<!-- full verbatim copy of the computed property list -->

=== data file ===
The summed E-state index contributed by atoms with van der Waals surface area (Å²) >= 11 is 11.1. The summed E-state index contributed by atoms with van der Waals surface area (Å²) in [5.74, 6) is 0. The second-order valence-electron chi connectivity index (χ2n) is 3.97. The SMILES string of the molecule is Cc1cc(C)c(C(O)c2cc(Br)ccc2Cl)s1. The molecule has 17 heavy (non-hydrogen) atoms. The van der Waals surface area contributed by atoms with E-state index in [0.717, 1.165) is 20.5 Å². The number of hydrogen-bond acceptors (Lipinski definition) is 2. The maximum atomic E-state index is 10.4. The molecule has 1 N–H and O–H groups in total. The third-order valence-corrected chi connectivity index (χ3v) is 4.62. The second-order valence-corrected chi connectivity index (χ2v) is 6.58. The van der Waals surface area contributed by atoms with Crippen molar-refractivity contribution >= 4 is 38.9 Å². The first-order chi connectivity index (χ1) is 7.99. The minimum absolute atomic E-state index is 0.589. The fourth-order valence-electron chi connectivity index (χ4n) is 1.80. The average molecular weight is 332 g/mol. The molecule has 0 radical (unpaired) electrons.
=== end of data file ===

The summed E-state index contributed by atoms with van der Waals surface area (Å²) >= 11 is 11.1. The summed E-state index contributed by atoms with van der Waals surface area (Å²) in [5.74, 6) is 0. The second-order valence-electron chi connectivity index (χ2n) is 3.97. The SMILES string of the molecule is Cc1cc(C)c(C(O)c2cc(Br)ccc2Cl)s1. The molecule has 17 heavy (non-hydrogen) atoms. The van der Waals surface area contributed by atoms with E-state index in [0.717, 1.165) is 20.5 Å². The number of hydrogen-bond acceptors (Lipinski definition) is 2. The maximum atomic E-state index is 10.4. The molecule has 1 N–H and O–H groups in total. The third-order valence-corrected chi connectivity index (χ3v) is 4.62. The second-order valence-corrected chi connectivity index (χ2v) is 6.58. The van der Waals surface area contributed by atoms with Crippen molar-refractivity contribution >= 4 is 38.9 Å². The first-order chi connectivity index (χ1) is 7.99. The minimum absolute atomic E-state index is 0.589. The fourth-order valence-electron chi connectivity index (χ4n) is 1.80. The average molecular weight is 332 g/mol. The molecule has 0 radical (unpaired) electrons.